Cryptocurrencies and blockchain have come under fire from a prominent American economist, who told a US Senate banking committee the technologies were the reserve of “scammers, swindlers, criminals [and] charlatans”.
New York University professor of economics Nouriel Roubini testified before the US Senate Committee on Banking, Housing and Community Affairs that cryptocurrencies like bitcoin represented a financial bubble “like you have not seen in any history of financial bubbles”.
Mr Roubini, colloquially known as ‘Dr Doom’ for his uncanny ability to predict financial crises (including the GFC a decade ago), took particular aim at ‘alt-coins’.
Alt-coins refers to digital currency launched in the wake of the better-known Bitcoin, which famously reached a height of $US19,783 ($25,717) before crashing back down to its current price, almost 70 per cent less.
“A 70 per cent capital loss was a ‘good’ deal compared to thousands of alt-coins, otherwise better known as sh-tcoins, that have lost on average 95 per cent of their value since the peak,” Mr Roubini said.
“Actually calling this useless vapourware garbage a “sh-tcoin” is a grave insult to manure that is a most useful, precious and productive good as a fertiliser in agriculture.”
Many of these digital coins have been set up simply as a con to take the hard-earned dollars of enthusiastic but under-educated investors, Mr Roubini said.
But Mr Roubini’s fears extend beyond cryptocurrency “bloodbath” to the underlying infrastructure, known as the blockchain, which he styled as the “new refuge of the crypto scoundrels”.
What is the blockchain?
Jian Chan, the Australia lead for Blockchain firm NEM Foundation, told The New Daily that blockchains are ‘distributed ledgers’ that securely track data while making multiple records of that data and its movements to create a single source of information about the data in question.
That data can take multiple forms too. Most commonly it’s in the form of cryptocurrencies, and each time a cryptocurrency coin changes hands it takes a record of where it’s been, while also leaving a record of where it’s been with the previous point, or ‘block’, on the chain.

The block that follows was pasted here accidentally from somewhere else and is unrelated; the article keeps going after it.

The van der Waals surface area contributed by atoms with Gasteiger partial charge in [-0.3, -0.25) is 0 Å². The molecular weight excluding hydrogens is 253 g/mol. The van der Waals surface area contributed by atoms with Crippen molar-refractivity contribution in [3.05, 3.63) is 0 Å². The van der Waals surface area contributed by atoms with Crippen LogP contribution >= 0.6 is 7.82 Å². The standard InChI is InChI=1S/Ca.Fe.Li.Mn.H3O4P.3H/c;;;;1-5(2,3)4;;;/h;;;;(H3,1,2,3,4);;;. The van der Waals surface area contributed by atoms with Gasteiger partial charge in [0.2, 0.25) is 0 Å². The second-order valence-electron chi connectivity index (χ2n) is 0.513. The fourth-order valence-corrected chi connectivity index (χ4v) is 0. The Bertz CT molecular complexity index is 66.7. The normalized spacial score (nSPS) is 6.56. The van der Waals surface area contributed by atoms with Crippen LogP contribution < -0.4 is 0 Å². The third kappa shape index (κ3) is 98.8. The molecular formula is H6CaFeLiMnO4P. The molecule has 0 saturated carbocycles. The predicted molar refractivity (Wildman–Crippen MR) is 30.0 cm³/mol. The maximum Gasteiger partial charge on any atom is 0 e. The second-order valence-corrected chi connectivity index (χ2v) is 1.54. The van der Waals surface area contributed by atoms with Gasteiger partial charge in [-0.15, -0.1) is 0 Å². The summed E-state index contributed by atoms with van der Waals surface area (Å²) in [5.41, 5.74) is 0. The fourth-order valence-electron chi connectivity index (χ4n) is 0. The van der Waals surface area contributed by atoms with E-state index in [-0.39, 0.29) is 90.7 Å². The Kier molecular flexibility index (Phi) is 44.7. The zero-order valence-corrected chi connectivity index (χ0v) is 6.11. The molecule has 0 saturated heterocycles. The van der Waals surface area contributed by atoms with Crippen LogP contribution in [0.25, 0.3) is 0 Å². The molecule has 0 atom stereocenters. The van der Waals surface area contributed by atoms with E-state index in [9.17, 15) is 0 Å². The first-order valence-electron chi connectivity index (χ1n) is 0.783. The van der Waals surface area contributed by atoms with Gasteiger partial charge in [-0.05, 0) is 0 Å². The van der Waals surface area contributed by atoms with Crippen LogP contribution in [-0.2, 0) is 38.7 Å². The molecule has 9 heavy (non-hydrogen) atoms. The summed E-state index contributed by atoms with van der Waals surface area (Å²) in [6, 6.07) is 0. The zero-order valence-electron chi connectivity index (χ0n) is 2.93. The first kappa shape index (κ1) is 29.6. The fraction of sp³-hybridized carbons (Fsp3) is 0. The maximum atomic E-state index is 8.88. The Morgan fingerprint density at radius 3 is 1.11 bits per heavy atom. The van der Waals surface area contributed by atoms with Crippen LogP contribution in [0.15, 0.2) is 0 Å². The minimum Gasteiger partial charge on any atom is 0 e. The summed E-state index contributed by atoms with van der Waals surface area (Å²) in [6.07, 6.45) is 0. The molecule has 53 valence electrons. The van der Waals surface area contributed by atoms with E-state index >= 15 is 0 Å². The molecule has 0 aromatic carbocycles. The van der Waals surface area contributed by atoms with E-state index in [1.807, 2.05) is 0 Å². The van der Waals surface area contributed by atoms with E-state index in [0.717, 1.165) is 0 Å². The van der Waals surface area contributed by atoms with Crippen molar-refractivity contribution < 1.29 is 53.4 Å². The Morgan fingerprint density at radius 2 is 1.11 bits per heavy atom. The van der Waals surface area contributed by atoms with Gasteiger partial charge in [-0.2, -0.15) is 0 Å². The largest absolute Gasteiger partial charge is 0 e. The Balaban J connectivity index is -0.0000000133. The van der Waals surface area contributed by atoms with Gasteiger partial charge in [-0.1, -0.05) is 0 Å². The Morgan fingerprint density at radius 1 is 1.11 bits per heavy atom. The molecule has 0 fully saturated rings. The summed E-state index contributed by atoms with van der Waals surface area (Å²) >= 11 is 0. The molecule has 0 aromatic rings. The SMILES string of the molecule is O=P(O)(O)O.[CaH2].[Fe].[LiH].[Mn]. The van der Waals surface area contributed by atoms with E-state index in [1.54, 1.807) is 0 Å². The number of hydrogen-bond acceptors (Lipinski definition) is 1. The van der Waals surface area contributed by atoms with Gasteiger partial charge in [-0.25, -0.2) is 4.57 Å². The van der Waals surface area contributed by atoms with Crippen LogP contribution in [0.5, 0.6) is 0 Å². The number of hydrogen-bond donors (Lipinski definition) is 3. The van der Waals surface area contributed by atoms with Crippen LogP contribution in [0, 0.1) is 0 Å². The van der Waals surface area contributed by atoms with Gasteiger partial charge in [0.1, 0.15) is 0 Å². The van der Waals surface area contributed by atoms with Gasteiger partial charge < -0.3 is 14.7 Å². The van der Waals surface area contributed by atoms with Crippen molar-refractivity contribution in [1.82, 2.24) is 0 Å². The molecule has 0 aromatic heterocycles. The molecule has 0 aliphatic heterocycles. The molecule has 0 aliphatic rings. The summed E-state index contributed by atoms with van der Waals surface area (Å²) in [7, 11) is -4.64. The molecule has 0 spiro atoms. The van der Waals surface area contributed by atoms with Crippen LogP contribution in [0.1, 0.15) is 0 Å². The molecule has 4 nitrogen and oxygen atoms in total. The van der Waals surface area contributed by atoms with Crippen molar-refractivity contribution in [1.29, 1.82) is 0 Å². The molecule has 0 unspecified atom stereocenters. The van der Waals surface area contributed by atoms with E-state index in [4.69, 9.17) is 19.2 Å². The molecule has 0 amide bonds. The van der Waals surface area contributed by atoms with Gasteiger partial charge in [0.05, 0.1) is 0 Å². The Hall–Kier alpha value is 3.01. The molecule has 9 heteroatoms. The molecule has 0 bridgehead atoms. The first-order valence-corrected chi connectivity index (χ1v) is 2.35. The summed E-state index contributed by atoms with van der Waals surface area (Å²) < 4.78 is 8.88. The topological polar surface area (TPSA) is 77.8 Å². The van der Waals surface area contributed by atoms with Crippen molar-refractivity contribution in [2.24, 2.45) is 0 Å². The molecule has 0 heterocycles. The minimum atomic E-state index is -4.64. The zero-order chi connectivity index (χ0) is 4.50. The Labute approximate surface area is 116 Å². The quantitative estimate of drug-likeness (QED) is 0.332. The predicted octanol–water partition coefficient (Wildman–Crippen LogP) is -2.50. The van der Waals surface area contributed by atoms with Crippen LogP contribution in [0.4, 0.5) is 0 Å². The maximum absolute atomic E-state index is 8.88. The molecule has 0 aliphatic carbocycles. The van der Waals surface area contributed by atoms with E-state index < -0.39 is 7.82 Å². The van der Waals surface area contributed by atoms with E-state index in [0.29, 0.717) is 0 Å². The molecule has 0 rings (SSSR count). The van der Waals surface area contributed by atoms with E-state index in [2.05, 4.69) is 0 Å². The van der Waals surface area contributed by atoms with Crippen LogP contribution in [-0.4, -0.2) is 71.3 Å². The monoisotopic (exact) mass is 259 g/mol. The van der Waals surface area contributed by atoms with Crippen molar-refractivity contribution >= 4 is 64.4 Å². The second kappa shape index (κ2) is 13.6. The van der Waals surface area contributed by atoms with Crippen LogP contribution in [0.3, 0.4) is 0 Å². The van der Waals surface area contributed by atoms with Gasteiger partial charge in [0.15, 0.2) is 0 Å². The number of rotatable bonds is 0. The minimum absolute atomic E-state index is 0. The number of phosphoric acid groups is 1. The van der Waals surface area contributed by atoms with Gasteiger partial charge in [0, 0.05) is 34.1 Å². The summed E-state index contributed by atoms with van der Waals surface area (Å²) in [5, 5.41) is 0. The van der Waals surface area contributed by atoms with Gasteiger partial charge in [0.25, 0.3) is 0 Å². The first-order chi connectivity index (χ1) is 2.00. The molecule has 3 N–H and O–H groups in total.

Essentially, every time data changes hands or moves, multiple copies of the transaction are made and any attempt to tamper with the transaction can be instantly spotted and stopped.
Scoundrel’s refuge or consumer tool?
In his testimony, Mr Roubini said blockchain has so far offered only “one failing and imploding” application in the form of cryptocurrency trading, and is nothing more than a “glorified spreadsheet”, but Mr Chan disagrees.
Blockchain serves more as an operating system that many other programs can be built off, including supply chain management, he said.
For example, Japanese Kobe beef manufacturers can use blockchains to track the distribution of their beef, and consumers can use that same information to make sure what they’re buying is authentic.
Mr Chan said some businesses are already looking to use blockchains to help consumers track the manufacturing of their products and avoid buying products made using child labour.
It’s something that the Commonwealth Bank has already been experimenting with, announcing in July it had successfully used a blockchain network to track 17 tonnes of almonds that were shipped from Victoria to Hamburg, Germany.
“We believe that blockchain can help our partners reduce the burden of administration on their businesses and enable them to deliver best-in-class services to their customers,” Commonwealth Bank managing director of industrials and logistics in client coverage Chris Scougall said of the experiment.
Mr Chan said these cases threw doubt on Mr Roubini’s claims, adding that blockchain will serve a role in people’s day-to-day lives in the same way that the internet and EFTPOS do, but what that role might be is yet to be seen.